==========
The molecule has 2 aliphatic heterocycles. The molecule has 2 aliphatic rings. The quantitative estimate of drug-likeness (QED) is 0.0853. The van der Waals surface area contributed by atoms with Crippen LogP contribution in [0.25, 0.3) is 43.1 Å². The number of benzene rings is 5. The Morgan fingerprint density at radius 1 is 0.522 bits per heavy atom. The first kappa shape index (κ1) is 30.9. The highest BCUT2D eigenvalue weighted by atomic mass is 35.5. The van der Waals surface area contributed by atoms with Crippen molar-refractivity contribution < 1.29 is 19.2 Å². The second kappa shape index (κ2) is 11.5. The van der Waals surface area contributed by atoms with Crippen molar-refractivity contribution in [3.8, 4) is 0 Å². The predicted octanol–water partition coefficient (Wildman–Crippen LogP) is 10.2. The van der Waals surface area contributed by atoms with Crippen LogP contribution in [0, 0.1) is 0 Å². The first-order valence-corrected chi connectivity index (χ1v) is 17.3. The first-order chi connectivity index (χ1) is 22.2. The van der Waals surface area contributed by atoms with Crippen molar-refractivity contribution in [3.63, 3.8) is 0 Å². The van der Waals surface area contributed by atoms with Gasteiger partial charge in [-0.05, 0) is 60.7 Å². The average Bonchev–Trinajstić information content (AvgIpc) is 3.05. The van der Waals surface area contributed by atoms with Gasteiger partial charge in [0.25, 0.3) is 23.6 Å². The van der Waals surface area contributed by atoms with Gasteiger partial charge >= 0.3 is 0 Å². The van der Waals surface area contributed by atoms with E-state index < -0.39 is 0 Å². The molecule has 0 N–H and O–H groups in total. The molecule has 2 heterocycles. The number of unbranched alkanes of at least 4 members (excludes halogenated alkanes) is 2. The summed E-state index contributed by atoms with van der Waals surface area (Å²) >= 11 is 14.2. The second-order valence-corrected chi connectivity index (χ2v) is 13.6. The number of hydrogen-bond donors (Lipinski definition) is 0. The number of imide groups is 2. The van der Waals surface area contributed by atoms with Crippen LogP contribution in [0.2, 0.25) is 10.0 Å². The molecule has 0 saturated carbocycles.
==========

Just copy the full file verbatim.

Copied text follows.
The molecule has 2 aliphatic heterocycles. The molecule has 2 aliphatic rings. The quantitative estimate of drug-likeness (QED) is 0.0853. The van der Waals surface area contributed by atoms with Crippen LogP contribution in [0.25, 0.3) is 43.1 Å². The number of benzene rings is 5. The Morgan fingerprint density at radius 1 is 0.522 bits per heavy atom. The first kappa shape index (κ1) is 30.9. The highest BCUT2D eigenvalue weighted by atomic mass is 35.5. The van der Waals surface area contributed by atoms with Crippen molar-refractivity contribution < 1.29 is 19.2 Å². The second kappa shape index (κ2) is 11.5. The van der Waals surface area contributed by atoms with Crippen molar-refractivity contribution in [3.8, 4) is 0 Å². The predicted octanol–water partition coefficient (Wildman–Crippen LogP) is 10.2. The van der Waals surface area contributed by atoms with Crippen LogP contribution in [0, 0.1) is 0 Å². The first-order valence-corrected chi connectivity index (χ1v) is 17.3. The first-order chi connectivity index (χ1) is 22.2. The van der Waals surface area contributed by atoms with Crippen molar-refractivity contribution in [3.63, 3.8) is 0 Å². The van der Waals surface area contributed by atoms with Gasteiger partial charge in [-0.05, 0) is 60.7 Å². The average Bonchev–Trinajstić information content (AvgIpc) is 3.05. The van der Waals surface area contributed by atoms with Gasteiger partial charge in [0.25, 0.3) is 23.6 Å². The van der Waals surface area contributed by atoms with Gasteiger partial charge >= 0.3 is 0 Å². The van der Waals surface area contributed by atoms with E-state index < -0.39 is 0 Å². The molecule has 0 N–H and O–H groups in total. The molecule has 2 heterocycles. The number of unbranched alkanes of at least 4 members (excludes halogenated alkanes) is 2. The summed E-state index contributed by atoms with van der Waals surface area (Å²) >= 11 is 14.2. The second-order valence-corrected chi connectivity index (χ2v) is 13.6. The number of hydrogen-bond donors (Lipinski definition) is 0. The number of imide groups is 2. The van der Waals surface area contributed by atoms with Crippen LogP contribution in [0.2, 0.25) is 10.0 Å². The molecule has 0 saturated carbocycles.